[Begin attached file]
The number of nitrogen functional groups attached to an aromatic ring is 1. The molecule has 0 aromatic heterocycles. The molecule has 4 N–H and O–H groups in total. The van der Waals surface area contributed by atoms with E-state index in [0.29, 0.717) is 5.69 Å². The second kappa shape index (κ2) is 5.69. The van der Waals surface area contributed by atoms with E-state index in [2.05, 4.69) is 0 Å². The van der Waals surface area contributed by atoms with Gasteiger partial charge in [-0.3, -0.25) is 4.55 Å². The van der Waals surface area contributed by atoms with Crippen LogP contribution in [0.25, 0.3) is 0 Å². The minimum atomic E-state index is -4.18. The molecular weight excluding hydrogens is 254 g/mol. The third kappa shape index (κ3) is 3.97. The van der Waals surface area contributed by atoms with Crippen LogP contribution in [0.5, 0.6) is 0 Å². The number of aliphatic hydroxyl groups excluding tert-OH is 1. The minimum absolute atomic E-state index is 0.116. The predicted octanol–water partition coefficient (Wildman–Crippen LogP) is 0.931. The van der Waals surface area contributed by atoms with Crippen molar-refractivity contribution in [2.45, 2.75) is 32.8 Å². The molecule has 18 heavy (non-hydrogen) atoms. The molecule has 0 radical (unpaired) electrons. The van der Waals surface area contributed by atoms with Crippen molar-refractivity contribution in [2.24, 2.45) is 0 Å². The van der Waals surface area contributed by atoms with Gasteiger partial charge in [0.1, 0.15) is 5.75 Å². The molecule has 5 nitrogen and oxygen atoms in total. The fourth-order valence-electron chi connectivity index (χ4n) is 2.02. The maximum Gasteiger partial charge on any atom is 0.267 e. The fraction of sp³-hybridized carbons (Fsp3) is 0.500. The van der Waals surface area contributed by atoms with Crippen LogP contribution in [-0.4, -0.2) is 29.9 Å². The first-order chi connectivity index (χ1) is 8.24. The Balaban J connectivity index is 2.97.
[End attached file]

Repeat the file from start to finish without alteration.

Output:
The number of nitrogen functional groups attached to an aromatic ring is 1. The molecule has 0 aromatic heterocycles. The molecule has 4 N–H and O–H groups in total. The van der Waals surface area contributed by atoms with E-state index in [0.29, 0.717) is 5.69 Å². The second kappa shape index (κ2) is 5.69. The van der Waals surface area contributed by atoms with E-state index in [2.05, 4.69) is 0 Å². The van der Waals surface area contributed by atoms with Gasteiger partial charge in [-0.3, -0.25) is 4.55 Å². The van der Waals surface area contributed by atoms with Crippen LogP contribution in [0.25, 0.3) is 0 Å². The minimum atomic E-state index is -4.18. The molecular weight excluding hydrogens is 254 g/mol. The third kappa shape index (κ3) is 3.97. The van der Waals surface area contributed by atoms with Crippen LogP contribution in [0.5, 0.6) is 0 Å². The number of aliphatic hydroxyl groups excluding tert-OH is 1. The minimum absolute atomic E-state index is 0.116. The predicted octanol–water partition coefficient (Wildman–Crippen LogP) is 0.931. The van der Waals surface area contributed by atoms with Crippen molar-refractivity contribution in [2.45, 2.75) is 32.8 Å². The molecule has 18 heavy (non-hydrogen) atoms. The molecule has 0 radical (unpaired) electrons. The van der Waals surface area contributed by atoms with Crippen molar-refractivity contribution in [2.24, 2.45) is 0 Å². The van der Waals surface area contributed by atoms with Gasteiger partial charge in [0.1, 0.15) is 5.75 Å². The molecule has 5 nitrogen and oxygen atoms in total. The fourth-order valence-electron chi connectivity index (χ4n) is 2.02. The maximum Gasteiger partial charge on any atom is 0.267 e. The fraction of sp³-hybridized carbons (Fsp3) is 0.500. The van der Waals surface area contributed by atoms with Crippen LogP contribution in [-0.4, -0.2) is 29.9 Å². The first-order chi connectivity index (χ1) is 8.24. The Balaban J connectivity index is 2.97.